Sectors Aerospace, Defence and Marine,Agriculture, Food and Drink,Environment

 
Description Impact is ongoing but wanted to report something here. As the results have not been formally published yet, we produced a confidential summary to key partners (see publications). The data are being incorporated by management organisations, such as the IFCAs and Natural England (and of interest to the fishing lobby) to assess management policy in the Lyme Bay MPA area and beyond, for example informing debate about feature based management and whether fishing should be allowed back into parts of the MPA.
First Year Of Impact 2015
Sector Aerospace, Defence and Marine,Agriculture, Food and Drink,Environment
Impact Types Policy & public services

 
Description Welsh Assembly - Cardiff - invited to give evidence, March 2017. As a result of our experience about monitoring reef ecosystems and the effects that storms may have, ES was invited to provide evidence to assess the validity of work undertaken by the University of Bangor, and how this changes management decisions on the access of scallop dredging in Cardigan Bay SAC.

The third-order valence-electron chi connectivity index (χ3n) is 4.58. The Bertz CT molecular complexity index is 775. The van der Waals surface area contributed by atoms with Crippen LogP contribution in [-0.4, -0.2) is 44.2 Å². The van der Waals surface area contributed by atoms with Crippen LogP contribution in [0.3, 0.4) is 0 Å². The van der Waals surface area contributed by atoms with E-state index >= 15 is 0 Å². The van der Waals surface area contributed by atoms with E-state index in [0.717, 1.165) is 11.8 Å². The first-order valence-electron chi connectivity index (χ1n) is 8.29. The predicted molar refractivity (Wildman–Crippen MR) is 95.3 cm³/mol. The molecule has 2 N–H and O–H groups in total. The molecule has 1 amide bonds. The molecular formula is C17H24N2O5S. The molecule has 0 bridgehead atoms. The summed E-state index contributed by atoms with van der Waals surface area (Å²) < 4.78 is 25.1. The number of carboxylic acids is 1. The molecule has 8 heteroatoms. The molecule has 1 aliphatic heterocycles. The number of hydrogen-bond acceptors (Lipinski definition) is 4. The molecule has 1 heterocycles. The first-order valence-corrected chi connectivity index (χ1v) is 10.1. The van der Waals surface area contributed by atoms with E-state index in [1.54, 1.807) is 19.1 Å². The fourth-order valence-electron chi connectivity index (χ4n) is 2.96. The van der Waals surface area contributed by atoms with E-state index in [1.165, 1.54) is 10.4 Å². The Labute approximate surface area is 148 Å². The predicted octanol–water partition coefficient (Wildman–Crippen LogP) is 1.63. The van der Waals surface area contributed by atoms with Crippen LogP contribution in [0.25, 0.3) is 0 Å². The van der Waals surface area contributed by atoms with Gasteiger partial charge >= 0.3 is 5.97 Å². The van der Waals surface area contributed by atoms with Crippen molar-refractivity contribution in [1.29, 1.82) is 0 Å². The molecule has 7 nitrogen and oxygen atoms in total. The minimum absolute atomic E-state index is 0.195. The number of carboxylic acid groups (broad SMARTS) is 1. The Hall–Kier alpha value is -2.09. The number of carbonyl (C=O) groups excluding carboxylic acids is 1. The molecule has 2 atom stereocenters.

Geographic Reach National 
Policy Influence Type Gave evidence to a government review
 
Description Contribution to monitoring the recovery of reef fauna in Lyme Bay
Amount £80,000 (GBP)
Organisation Natural England 
Sector Public
Country United Kingdom
Start 07/2014 
End 06/2016
 
Description Physical and biological dynamic coastal processes and their role in coastal recovery (BLUE-coast)
Amount £4,049,549 (GBP)
Funding ID NE/N015525/1 
Organisation Natural Environment Research Council 
Sector Public
Country United Kingdom
Start 05/2016 
End 01/2021
 
Description ReturN - Reserve Effects Tested and Understood to validate returN
Amount £219,000 (GBP)
Organisation European Commission 
Sector Public
Country European Union (EU)
Start 01/2017 
End 01/2020
 
Description 4th International Marine Protected Areas Congress, IMPAC4, Chile (Part of UK Government delegation to Chile) 
Form Of Engagement Activity A formal working group, expert panel or dialogue
Part Of Official Scheme? No
Geographic Reach International
Primary Audience Professional Practitioners
Results and Impact Presenting the Lyme Bay storm data in the context of MPA resilience, raising awareness about the effects of storms on the sea bed, advice for monitoring or scientific impact experiments and management recommendations. Invited visit for Dr Emma Sheehan as part of UK British Council delegation to share experiences on MPA monitoring and storm impacts with local stakeholder groups in Chile and present at main conference
Year(s) Of Engagement Activity 2017
 
Description Invited to industry workshop to present results - Scallop Association, Brixham, UK 2016 
Form Of Engagement Activity Participation in an activity, workshop or similar